Trans-disciplinarity and curriculum space in health sciences education master's programmes

Bitzer, Eli (2011)

CITATION: Bitzer, E. 2011. Trans-Disciplinary and Curriculum Space in Health Sciences Education Master's Programmes, in E. Bitzer & N. Botha (eds.). Curriculum Inquiry in South African Higher Education: Some Scholarly Affirmations and Challenges. Stellenbosch: SUN MeDIA. 183-193. doi:10.18820/9781920338671/08.

The original publication is available from AFRICAN SUN MeDIA, Stellenbosch: South Africa.

Chapters in Books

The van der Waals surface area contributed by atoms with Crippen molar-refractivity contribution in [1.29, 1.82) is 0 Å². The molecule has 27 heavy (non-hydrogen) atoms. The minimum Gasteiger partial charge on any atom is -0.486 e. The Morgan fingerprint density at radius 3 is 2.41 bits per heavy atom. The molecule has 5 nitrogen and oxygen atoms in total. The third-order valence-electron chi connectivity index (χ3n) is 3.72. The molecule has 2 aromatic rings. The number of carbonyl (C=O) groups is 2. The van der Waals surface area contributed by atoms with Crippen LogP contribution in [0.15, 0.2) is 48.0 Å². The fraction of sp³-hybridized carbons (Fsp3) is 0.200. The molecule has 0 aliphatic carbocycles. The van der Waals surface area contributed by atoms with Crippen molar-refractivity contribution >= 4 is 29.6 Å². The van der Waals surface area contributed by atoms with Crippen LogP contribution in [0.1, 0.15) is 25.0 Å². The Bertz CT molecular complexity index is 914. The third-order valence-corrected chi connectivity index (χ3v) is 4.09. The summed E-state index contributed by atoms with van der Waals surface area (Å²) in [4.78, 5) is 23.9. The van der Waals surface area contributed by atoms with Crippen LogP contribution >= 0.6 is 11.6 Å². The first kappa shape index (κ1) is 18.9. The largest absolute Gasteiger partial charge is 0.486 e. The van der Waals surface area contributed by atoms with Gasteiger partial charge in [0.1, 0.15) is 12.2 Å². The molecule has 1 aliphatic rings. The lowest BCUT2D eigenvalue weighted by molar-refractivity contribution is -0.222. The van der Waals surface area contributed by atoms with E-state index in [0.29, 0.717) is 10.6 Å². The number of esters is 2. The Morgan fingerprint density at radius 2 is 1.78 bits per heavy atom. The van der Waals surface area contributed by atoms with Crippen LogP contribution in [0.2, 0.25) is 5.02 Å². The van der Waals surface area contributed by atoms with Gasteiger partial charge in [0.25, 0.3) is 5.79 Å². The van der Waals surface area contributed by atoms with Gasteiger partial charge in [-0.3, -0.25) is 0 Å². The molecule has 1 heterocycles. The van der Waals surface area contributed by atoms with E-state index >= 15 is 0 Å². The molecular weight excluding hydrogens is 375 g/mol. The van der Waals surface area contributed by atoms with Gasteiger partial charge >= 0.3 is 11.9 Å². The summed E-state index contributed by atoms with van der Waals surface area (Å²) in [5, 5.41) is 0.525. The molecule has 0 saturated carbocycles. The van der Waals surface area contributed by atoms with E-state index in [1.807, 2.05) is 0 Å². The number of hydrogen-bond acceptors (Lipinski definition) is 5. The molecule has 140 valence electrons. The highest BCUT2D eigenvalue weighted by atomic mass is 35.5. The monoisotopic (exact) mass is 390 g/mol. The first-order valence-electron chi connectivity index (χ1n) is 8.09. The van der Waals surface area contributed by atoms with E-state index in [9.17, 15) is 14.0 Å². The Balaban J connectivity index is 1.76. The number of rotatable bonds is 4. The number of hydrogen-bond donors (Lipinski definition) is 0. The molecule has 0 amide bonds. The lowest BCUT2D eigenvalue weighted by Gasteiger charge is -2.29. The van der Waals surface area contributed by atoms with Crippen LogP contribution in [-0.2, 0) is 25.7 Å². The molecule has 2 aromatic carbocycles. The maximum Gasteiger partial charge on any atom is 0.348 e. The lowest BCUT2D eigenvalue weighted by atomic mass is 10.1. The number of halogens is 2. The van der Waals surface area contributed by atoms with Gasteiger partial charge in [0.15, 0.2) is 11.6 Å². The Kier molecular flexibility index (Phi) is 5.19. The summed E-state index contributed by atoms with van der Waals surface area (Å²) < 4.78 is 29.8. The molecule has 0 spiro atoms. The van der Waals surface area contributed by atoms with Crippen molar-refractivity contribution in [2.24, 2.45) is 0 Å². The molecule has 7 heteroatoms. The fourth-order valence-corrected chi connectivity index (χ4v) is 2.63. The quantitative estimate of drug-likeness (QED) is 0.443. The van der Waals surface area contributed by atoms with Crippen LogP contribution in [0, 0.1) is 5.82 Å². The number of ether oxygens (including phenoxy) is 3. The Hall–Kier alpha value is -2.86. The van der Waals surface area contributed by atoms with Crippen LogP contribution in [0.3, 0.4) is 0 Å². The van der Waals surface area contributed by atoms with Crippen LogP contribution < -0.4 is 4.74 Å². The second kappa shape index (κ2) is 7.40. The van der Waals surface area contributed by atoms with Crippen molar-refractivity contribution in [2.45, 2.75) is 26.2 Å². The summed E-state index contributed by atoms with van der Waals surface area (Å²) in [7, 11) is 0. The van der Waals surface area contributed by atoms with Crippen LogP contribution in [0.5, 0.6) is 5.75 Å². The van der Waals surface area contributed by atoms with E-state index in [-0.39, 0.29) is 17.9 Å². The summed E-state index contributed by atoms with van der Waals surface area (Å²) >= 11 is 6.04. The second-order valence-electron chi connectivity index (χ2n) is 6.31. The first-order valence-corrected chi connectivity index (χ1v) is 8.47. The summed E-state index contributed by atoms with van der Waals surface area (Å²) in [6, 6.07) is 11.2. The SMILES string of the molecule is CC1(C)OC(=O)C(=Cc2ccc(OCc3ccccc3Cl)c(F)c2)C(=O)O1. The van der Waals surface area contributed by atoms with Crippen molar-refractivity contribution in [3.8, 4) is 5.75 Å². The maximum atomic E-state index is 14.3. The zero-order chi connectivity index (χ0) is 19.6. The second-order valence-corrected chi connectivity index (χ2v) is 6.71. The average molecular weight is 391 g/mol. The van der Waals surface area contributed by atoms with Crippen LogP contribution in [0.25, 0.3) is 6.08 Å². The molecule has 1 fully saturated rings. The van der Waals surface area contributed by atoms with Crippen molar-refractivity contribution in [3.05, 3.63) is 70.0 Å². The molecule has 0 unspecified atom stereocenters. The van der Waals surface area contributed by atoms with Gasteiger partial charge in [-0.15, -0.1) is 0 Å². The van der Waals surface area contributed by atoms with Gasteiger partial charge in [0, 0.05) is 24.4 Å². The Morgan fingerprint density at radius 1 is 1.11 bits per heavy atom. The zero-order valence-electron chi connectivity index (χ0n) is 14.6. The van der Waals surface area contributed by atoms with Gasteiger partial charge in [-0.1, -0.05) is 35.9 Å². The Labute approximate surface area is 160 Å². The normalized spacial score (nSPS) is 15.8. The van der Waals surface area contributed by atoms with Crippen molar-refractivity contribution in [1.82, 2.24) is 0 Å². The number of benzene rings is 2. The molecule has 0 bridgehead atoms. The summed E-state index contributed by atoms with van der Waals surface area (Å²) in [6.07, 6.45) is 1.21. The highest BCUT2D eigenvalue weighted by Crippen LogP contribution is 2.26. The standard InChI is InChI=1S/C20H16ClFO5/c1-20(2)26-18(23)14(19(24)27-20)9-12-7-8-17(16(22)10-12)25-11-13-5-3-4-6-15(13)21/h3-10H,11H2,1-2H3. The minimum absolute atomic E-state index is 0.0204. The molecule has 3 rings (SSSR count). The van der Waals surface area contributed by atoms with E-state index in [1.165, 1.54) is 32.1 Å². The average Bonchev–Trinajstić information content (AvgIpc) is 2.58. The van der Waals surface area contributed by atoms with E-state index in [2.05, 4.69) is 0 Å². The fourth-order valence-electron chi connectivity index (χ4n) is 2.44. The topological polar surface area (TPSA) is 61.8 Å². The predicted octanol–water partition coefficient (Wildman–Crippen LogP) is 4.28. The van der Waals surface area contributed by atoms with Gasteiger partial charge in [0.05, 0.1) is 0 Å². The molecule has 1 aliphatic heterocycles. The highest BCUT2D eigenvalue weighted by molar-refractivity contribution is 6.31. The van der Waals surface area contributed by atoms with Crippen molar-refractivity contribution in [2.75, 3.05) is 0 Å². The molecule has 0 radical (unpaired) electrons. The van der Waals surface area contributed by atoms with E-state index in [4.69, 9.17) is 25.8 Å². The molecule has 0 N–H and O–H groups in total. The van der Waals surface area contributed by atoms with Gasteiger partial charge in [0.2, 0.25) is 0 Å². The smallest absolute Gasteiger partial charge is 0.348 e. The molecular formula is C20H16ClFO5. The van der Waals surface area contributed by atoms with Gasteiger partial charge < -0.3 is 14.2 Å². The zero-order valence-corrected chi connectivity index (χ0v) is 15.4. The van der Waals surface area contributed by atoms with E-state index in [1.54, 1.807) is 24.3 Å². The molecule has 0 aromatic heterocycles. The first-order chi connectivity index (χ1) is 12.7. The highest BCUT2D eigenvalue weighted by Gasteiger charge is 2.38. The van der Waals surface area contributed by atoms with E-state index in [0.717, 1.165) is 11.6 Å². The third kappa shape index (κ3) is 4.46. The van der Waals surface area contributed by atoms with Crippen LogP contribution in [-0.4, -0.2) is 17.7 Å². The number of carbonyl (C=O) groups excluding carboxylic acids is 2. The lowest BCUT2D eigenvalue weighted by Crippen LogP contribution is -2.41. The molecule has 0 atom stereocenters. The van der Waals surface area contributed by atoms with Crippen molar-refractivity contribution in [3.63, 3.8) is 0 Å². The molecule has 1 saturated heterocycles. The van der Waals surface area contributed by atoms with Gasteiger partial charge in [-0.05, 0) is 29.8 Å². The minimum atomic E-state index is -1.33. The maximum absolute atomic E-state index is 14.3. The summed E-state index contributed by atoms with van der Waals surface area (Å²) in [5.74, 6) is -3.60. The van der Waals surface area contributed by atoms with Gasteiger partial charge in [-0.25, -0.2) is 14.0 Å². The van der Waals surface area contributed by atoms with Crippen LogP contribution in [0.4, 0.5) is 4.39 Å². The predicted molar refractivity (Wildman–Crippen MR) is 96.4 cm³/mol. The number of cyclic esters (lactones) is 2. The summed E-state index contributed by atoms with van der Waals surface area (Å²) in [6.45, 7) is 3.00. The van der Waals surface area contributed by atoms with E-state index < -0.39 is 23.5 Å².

INTRODUCTION: The level of complexity of modern-day challenges demands a wider approach than discipline-specific measures can provide (Max-Neef 2005). These measures no longer suffice when they involve major environmental, human and social challenges. Also, relatively minor challenges such as emerging health issues, how to provide students with powerful learning opportunities and how to facilitate learning in particular social and institutional contexts are difficult to solve at the disciplinary level. Most of these challenges require trans-disciplinary approaches. Ironically, many higher education institutions still maintain mono-disciplinary courses and programmes and expect of students to do the transfer and integration of knowledge among disciplines or fields of study themselves. Moreover, the situation is not solved by creating teams of ‘specialists’ to address complex problems. An accumulation of visions or insights might emerge from each participating discipline, but an integrating synthesis is not achieved through the accumulation of ‘different brains’. Integration and synthesis rather seem to be more productive ‘within each of the brains’ (Max-Neef 2005:5) and thus higher education programmes need to be oriented in ways that make trans-disciplinary knowledge possible. In this chapter the concepts of ‘trans-disciplinarity’ and ‘curriculum space’ are discussed in the context of a cross-faculty coursework and research master’s programme where these concepts are seen as being represented by the possibilities and realities of curriculum integration (Nowotny 2006) as well as by the problem-solving characteristics of the curriculum in question.

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